No one realizes what is going on better than the soldier who did the shooting himself. Indicted for manslaughter now, he recently said:
“If he [the terrorist] actually had a bomb belt and he detonated, what would have happened? How many would have been killed?…
“Only because they’re afraid maybe of the papers and what the world will say [they act] to clean the hands of the IDF, [and say] that the soldier didn’t act properly.” (Emphasis added)
Turkey, under the Islamic stewardship of Prime Minister Recep Rayyip Erdogan, is no friend to Israel.
The cordial diplomatic relationship that existed between Israel and Turkey in prior days is not going to be restored under current conditions. And yet, each nation has motivation for trying to re-establish ties. Whenever I read about negotiations taking place, I become uneasy, lest our government concede matters that should not be conceded, and fall into a situation that might come to no good.
Last week, the Turkish Foreign Ministry announced that the two countries were “finalizing rapprochement,” and I thought, “Uh oh.”
But earlier this week, a spokesman for the prime minister declared that there would not be a final rapprochement until Israel lifted the maritime blockade of Gaza.
Well then, as this is not about to happen, perhaps there is no need for immediate concern…
Mahmoud Abbas – as I had indicated recently – has switched tactics, in several respects. All of a sudden, he’s against violence, presenting to the world the face of the “good guy.” He is also attempting the international route once again:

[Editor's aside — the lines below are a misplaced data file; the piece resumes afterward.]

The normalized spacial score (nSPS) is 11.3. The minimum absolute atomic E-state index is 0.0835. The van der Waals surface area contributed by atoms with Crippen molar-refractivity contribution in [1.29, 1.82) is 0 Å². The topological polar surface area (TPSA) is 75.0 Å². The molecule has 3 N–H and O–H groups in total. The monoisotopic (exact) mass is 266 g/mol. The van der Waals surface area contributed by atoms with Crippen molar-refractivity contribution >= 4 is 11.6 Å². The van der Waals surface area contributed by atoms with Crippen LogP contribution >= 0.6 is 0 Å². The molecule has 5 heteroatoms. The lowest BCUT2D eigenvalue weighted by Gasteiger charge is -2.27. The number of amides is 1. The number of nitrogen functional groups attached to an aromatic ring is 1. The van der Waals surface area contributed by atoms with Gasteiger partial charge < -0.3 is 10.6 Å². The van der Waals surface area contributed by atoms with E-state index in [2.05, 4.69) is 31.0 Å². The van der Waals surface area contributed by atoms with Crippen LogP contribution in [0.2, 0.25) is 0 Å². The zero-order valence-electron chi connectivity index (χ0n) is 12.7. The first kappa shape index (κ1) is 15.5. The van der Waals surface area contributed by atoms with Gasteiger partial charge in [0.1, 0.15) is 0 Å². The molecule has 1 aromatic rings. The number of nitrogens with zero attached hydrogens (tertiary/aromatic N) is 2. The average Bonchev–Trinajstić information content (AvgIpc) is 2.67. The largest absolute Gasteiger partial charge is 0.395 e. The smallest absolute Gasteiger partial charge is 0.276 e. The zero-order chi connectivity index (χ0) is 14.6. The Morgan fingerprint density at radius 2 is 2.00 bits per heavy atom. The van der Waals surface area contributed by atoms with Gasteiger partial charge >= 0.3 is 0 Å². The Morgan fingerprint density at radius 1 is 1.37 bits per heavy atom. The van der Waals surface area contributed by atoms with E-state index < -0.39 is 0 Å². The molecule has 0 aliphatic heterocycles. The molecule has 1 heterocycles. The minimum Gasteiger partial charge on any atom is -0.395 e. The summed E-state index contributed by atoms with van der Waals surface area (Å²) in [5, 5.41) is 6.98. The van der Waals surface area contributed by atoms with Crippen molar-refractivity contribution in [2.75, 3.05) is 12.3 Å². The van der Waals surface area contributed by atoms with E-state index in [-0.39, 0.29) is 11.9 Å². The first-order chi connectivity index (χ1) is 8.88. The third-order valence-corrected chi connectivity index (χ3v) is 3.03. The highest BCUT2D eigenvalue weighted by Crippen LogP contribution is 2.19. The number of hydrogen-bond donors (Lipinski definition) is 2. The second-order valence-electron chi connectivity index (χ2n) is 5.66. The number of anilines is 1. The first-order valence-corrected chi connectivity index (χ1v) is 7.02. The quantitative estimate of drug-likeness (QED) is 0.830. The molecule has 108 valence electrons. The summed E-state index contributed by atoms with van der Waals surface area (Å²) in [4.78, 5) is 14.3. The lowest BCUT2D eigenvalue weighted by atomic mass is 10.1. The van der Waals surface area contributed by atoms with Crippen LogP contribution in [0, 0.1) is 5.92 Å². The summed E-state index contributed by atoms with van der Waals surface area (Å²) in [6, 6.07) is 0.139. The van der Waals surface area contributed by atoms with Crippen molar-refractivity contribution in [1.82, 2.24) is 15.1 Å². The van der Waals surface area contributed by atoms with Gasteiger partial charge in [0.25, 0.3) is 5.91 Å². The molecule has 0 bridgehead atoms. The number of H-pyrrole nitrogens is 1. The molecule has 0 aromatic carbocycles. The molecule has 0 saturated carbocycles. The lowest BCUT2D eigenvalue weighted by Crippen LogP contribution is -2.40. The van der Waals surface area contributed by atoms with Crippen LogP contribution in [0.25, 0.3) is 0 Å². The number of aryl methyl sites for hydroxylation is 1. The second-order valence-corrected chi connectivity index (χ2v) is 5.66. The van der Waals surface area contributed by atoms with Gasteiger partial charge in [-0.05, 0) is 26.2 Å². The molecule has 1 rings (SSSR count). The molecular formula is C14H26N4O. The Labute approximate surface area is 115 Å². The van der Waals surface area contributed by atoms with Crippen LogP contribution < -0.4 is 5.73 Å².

It has been confirmed that he has circulated a draft resolution which reportedly condemns Israel’s construction in the “settlements” to some members of the Security Council. His ultimate intention, according to some reports, is to convince the Security Council to set a three-year timetable for Israeli withdrawal from those “settlements.”
Prime Minister Netanyahu’s response was that this resolution would make peace less likely:
“The Palestinians teach their children everyday that the settlements are Tel Aviv, Haifa and Acre,” said Netanyahu. “Abu Mazen’s [Abbas’s] actions will push peace talks further away. The only way to advance peace is through direct talks and Abu Mazen is hiding from that.”
Abbas is currently on tour – to Turkey, France, Russia, Germany and the US – attempting to garner support for his resolution. He apparently plans to be in NY (ostensibly for another reasons) when a session of the Security Council is scheduled – Friday, April 22, the eve of Pesach. At that time, as I understand it, he plans to deliver a speech, following which, he would circulate the proposal.
Key here, my friends, is the position of the Obama administration, which has the ability to veto this resolution in the Security Council. Representatives of the government have been playing it close to the chest, offering little in the way of indication as to what Obama might decide to do. There are reports that he might decide to abstain on the vote, but we do not really know yet.
Apparently, one reason US government spokespersons are reticent to discuss the matter is because there is no clarity on precisely what the resolution will say – they have been refusing to discuss ‘hypothetical” proposals still in draft form.
Mark Toner, a State Department spokesman sort of/kind of brought a bit of clarity to the matter today. He said that the door is “firmly shut” against any resolution the US considers biased against Israel.
Oh. Although this is being interpreted as meaning the US will veto, what Toner said is not exactly the same as saying the US is opposed to addressing the Israeli-Palestinian Arab conflict via the UN rather than negotiations. Now we just have to speculate on what Obama and Kerry would consider a biased resolution.